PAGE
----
Are Trump, Nixon Comparisons Fair or Useful?

Jake Neher/WDET

Every day this week seems to bring a new scandal out of the White House.

On Monday, it was a Washington Post story that President Trump gave classified intelligence about ISIS to Russian officials. On Tuesday, the New York Times reported that Trump allegedly asked former FBI Director James Comey to end his investigation into former National Security Advisor Michael Flynn. Another New York Times article said Trump wants to arrest journalists who publish classified information.

One byproduct of these controversies has been an increasing number of comparisons between Trump and Richard Nixon, who resigned in 1974 after the Watergate scandal. Are these fair comparisons? Is it useful to look at the Nixon White House to help interpret what’s happening in 2017?

Detroit Today host Stephen Henderson speaks with Melvin Small, distinguished professor of history emeritus at Wayne State University and author of “The Presidency of Richard Nixon” about parallels and differences between the Nixon and Trump administrations.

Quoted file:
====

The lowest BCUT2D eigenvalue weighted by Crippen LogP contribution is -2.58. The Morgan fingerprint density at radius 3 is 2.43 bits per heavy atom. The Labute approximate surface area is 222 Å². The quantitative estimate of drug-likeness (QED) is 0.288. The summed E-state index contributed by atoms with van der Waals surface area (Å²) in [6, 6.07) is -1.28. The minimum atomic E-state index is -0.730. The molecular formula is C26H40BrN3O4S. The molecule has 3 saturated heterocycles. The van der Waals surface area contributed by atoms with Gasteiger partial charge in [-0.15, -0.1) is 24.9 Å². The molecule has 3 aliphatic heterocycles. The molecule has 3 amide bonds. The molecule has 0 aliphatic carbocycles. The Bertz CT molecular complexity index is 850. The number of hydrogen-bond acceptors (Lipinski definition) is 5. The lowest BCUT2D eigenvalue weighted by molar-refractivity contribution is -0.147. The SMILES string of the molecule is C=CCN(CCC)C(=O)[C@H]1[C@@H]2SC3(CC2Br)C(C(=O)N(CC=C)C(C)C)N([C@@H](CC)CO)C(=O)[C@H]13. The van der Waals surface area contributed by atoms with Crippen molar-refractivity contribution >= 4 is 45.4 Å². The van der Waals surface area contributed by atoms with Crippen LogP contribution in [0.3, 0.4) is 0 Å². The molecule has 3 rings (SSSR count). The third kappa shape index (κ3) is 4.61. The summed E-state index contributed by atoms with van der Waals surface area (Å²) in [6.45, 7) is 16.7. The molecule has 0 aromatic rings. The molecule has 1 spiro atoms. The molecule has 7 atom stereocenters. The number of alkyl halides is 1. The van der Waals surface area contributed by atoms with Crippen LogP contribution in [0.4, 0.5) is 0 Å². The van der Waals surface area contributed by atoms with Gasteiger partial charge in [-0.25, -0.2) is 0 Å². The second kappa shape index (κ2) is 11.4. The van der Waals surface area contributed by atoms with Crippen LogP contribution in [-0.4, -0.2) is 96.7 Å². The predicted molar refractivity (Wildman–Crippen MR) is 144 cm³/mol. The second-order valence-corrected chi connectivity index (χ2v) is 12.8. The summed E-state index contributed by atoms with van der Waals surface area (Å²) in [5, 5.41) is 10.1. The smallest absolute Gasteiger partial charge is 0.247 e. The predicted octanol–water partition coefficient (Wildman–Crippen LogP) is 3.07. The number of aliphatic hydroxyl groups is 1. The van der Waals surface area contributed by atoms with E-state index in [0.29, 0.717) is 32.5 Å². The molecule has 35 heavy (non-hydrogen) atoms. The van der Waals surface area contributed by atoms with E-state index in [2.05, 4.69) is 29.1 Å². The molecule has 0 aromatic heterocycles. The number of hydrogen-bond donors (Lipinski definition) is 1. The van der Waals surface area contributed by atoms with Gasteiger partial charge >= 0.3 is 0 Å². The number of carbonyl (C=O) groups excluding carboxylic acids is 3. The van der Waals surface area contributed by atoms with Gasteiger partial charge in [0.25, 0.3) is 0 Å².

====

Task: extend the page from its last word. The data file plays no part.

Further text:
The big difference between Trump and Nixon [is that] Nixon was far more disciplined,” says Small. “He was more dignified, he was not as impulsive… as Donald Trump appears to be. And more importantly, up until about early spring of ‘73, his administration was pretty airtight when it came to leaks, which is not the case obviously with the Trump administration.”

The conversation continues as callers question whether changes in our media landscape could be informing Trump’s social media presence and his administration’s reputation.

I think [Trump] doesn’t know how the media works,” Small says. “It is true that Richard Nixon was strongly critical of a variety of people in the media and sports and entertainment… but that was secret. And much of the stuff that Nixon said on his secret tapes… are the kinds of things that Trump is saying in the open through his tweets… The bitter and mean and sometimes petty tweets that this president is turning out probably like 3 or 4, 5 times a week, this is unusual.  You cannot blame the current media and what’s available to us as a reason for why Trump is doing these tweets.”

To hear the full conversation, click the audio player above.

Image credit: whitehouse.gov

About the Author

Detroit Today

Dynamic and diverse voices. News, politics, community and the issues that define our region. Hosted by Pulitzer Prize-winning journalist Stephen Henderson, Detroit Today brings you fresh and perceptive views weekdays at 9 am and 7 pm.

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